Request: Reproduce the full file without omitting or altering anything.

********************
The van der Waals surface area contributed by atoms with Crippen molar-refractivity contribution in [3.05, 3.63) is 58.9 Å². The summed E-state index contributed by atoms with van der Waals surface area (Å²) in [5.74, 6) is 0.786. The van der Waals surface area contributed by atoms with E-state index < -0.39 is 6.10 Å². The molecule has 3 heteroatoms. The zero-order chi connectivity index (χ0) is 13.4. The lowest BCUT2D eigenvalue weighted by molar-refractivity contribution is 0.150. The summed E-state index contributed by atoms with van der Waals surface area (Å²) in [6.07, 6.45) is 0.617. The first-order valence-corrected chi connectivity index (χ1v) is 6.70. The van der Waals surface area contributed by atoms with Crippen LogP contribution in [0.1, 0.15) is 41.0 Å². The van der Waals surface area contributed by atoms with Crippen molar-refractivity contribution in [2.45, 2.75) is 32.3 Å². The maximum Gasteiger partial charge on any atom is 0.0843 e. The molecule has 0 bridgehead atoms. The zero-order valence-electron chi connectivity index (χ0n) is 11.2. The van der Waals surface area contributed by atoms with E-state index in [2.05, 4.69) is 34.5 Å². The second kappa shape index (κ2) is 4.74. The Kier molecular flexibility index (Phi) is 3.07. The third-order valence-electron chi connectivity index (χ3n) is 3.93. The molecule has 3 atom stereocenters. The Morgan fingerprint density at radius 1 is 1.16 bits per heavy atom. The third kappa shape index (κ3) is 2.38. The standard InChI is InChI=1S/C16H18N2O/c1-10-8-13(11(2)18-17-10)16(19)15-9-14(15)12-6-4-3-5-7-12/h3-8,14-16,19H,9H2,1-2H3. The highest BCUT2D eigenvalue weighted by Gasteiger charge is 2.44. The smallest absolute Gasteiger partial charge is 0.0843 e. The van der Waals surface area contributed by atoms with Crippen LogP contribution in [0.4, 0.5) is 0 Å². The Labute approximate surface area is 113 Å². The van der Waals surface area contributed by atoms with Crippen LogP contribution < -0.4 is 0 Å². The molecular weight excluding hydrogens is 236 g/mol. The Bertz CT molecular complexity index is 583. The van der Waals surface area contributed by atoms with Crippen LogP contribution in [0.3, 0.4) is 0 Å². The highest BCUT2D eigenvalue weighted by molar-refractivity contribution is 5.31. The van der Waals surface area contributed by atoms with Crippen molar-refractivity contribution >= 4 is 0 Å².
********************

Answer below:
The van der Waals surface area contributed by atoms with Crippen molar-refractivity contribution in [3.05, 3.63) is 58.9 Å². The summed E-state index contributed by atoms with van der Waals surface area (Å²) in [5.74, 6) is 0.786. The van der Waals surface area contributed by atoms with E-state index < -0.39 is 6.10 Å². The molecule has 3 heteroatoms. The zero-order chi connectivity index (χ0) is 13.4. The lowest BCUT2D eigenvalue weighted by molar-refractivity contribution is 0.150. The summed E-state index contributed by atoms with van der Waals surface area (Å²) in [6.07, 6.45) is 0.617. The first-order valence-corrected chi connectivity index (χ1v) is 6.70. The van der Waals surface area contributed by atoms with Crippen LogP contribution in [0.1, 0.15) is 41.0 Å². The van der Waals surface area contributed by atoms with Crippen molar-refractivity contribution in [2.45, 2.75) is 32.3 Å². The maximum Gasteiger partial charge on any atom is 0.0843 e. The molecule has 0 bridgehead atoms. The zero-order valence-electron chi connectivity index (χ0n) is 11.2. The van der Waals surface area contributed by atoms with E-state index in [2.05, 4.69) is 34.5 Å². The second kappa shape index (κ2) is 4.74. The Kier molecular flexibility index (Phi) is 3.07. The third-order valence-electron chi connectivity index (χ3n) is 3.93. The molecule has 3 atom stereocenters. The Morgan fingerprint density at radius 1 is 1.16 bits per heavy atom. The third kappa shape index (κ3) is 2.38. The standard InChI is InChI=1S/C16H18N2O/c1-10-8-13(11(2)18-17-10)16(19)15-9-14(15)12-6-4-3-5-7-12/h3-8,14-16,19H,9H2,1-2H3. The highest BCUT2D eigenvalue weighted by Gasteiger charge is 2.44. The smallest absolute Gasteiger partial charge is 0.0843 e. The van der Waals surface area contributed by atoms with Crippen LogP contribution in [0.4, 0.5) is 0 Å². The Labute approximate surface area is 113 Å². The van der Waals surface area contributed by atoms with Crippen LogP contribution < -0.4 is 0 Å². The molecular weight excluding hydrogens is 236 g/mol. The Bertz CT molecular complexity index is 583. The van der Waals surface area contributed by atoms with Crippen LogP contribution in [0.3, 0.4) is 0 Å². The highest BCUT2D eigenvalue weighted by molar-refractivity contribution is 5.31. The van der Waals surface area contributed by atoms with Crippen molar-refractivity contribution >= 4 is 0 Å².